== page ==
REGINA — Ramiro Sepulveda ran into some controversy at his job as a Canada Post letter carrier, after he refused to deliver a far-right publication.
Sepulveda believes The Epoch Times, the publication in question, is “hate mail” and could pose a threat to those who read it.
“There’s already been violence and hatred towards Asian communities in North American. Since [President Donald] Trump got into office and since COVID started exploding, everything’s been anti-China.” Sepulveda said. “That can rub people the wrong way with certain people, especially people that don’t know how to filter information.”
On its website, the Epoch Times describes itself as a paper founded “in response to communist repression and censorship in China.” It said it uses “Truth and Tradition” as its “guiding light.”
University of Regina Journalism professor Patricia Elliott says the paper has been on campus for years.
“The religious sect that they are associated with was banned in China. So they had this beef against the Chinese government, but in recent years they have expanded that beef. They have fallen in with extreme right wing groups in the U.S., supporting Trump. They’ve got all sorts of misinformation out on Facebook,” Elliot said.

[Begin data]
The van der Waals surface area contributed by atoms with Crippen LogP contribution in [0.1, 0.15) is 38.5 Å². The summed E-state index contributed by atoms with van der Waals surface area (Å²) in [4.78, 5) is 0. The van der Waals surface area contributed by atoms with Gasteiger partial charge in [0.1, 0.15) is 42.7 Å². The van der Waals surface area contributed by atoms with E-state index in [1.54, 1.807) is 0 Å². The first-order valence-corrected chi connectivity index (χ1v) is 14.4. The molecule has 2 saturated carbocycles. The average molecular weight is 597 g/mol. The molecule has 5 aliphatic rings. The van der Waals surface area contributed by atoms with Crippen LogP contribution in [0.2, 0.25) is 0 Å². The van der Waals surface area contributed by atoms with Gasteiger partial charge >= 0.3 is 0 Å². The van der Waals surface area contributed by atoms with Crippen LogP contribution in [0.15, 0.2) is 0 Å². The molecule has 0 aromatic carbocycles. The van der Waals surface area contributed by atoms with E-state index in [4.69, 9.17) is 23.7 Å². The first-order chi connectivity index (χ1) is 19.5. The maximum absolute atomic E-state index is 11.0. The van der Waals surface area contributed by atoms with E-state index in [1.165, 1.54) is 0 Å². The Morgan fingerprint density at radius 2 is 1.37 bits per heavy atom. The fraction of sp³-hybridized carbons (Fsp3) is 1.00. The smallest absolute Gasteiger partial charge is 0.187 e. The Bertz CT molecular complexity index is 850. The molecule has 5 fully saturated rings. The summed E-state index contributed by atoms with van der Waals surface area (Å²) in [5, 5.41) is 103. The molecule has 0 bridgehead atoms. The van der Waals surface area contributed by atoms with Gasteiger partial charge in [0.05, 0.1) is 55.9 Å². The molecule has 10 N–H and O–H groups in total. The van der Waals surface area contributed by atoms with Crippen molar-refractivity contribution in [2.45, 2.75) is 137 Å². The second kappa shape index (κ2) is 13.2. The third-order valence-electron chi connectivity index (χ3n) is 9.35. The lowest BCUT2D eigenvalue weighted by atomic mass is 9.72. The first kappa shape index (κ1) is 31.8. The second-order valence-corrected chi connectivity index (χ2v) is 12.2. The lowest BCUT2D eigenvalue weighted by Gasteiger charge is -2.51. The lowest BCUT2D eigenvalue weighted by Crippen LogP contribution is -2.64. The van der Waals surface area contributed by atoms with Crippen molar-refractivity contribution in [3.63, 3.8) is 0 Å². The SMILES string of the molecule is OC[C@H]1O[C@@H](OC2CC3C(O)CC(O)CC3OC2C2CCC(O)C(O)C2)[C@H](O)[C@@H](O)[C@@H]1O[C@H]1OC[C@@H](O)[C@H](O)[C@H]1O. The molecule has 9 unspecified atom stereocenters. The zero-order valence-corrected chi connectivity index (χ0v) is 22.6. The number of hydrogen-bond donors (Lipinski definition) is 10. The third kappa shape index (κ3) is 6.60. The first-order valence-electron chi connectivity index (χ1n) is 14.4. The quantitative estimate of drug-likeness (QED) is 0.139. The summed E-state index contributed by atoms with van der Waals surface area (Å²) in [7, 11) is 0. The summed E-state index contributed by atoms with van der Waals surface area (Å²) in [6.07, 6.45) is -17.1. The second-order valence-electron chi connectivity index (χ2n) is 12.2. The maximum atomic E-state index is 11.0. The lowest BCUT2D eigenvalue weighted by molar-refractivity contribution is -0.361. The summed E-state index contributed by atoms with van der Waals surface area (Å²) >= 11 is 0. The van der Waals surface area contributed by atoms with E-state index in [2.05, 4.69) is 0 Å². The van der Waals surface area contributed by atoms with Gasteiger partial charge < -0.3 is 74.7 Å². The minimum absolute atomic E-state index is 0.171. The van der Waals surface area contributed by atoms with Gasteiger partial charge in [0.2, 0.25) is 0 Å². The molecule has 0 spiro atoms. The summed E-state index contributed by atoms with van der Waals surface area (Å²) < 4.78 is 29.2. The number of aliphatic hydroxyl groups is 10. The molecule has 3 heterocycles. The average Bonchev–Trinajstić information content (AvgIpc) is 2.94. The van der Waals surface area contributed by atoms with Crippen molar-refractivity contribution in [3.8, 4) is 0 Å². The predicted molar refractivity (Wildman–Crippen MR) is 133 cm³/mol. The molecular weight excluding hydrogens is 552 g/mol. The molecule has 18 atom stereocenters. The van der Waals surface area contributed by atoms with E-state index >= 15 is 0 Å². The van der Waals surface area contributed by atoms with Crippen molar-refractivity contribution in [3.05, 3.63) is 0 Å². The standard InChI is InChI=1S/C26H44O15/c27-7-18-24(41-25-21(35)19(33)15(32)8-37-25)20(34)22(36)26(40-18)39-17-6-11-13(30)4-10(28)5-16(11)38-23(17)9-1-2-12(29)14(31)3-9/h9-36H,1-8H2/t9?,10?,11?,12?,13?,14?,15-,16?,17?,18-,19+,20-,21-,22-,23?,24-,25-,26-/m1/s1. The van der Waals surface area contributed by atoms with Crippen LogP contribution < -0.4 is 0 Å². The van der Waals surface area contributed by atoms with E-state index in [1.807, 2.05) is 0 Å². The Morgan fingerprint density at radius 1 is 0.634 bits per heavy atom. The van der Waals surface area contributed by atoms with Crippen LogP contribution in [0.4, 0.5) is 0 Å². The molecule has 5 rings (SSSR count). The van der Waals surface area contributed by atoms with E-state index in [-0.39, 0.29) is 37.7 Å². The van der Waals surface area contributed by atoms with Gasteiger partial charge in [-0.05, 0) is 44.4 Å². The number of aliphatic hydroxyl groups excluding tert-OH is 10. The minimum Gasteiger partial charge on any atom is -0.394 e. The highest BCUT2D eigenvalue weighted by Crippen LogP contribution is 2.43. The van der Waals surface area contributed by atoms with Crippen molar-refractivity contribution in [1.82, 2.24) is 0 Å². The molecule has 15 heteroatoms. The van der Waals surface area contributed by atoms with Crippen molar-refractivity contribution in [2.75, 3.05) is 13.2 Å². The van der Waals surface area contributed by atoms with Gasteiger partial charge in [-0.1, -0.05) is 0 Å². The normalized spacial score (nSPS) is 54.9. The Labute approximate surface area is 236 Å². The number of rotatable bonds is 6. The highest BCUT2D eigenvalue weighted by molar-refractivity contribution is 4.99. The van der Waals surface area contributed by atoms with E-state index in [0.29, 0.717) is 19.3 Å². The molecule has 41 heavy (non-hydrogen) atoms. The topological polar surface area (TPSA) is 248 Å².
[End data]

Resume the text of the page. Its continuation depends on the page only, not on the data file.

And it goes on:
She believes this level of misinformation is dangerous and is calling on Canada Post to look into the situation further.
“If Facebook is shutting it down, why can’t Canada Post? You do have to take responsibility as a platform and a purveyor,” Elliot said.
Sepulveda said he’s not the only employee who has opposed delivering the paper. He says those who refuse are being reprimanded with suspension days.
“They asked me three times whether I was committed to delivering this flyer, and I said no I don’t consider it a flyer it’s a published newspaper that spits lies,” he said.
In a statement, Canada Post said it is not its role to decide which mail gets delivered.
“Canada Post is obligated to deliver any mail that is properly prepared and paid for, unless it is considered non-mailable matter. The Courts have told Canada Post that its role is not to act as the censor of mail or to determine the extent of freedom of expression in Canada,” the statement reads.
“Any views we may have about the content do not change our obligation to deliver.”
Sepulveda is hoping the company will create a board to go over what is and isn’t appropriate to deliver.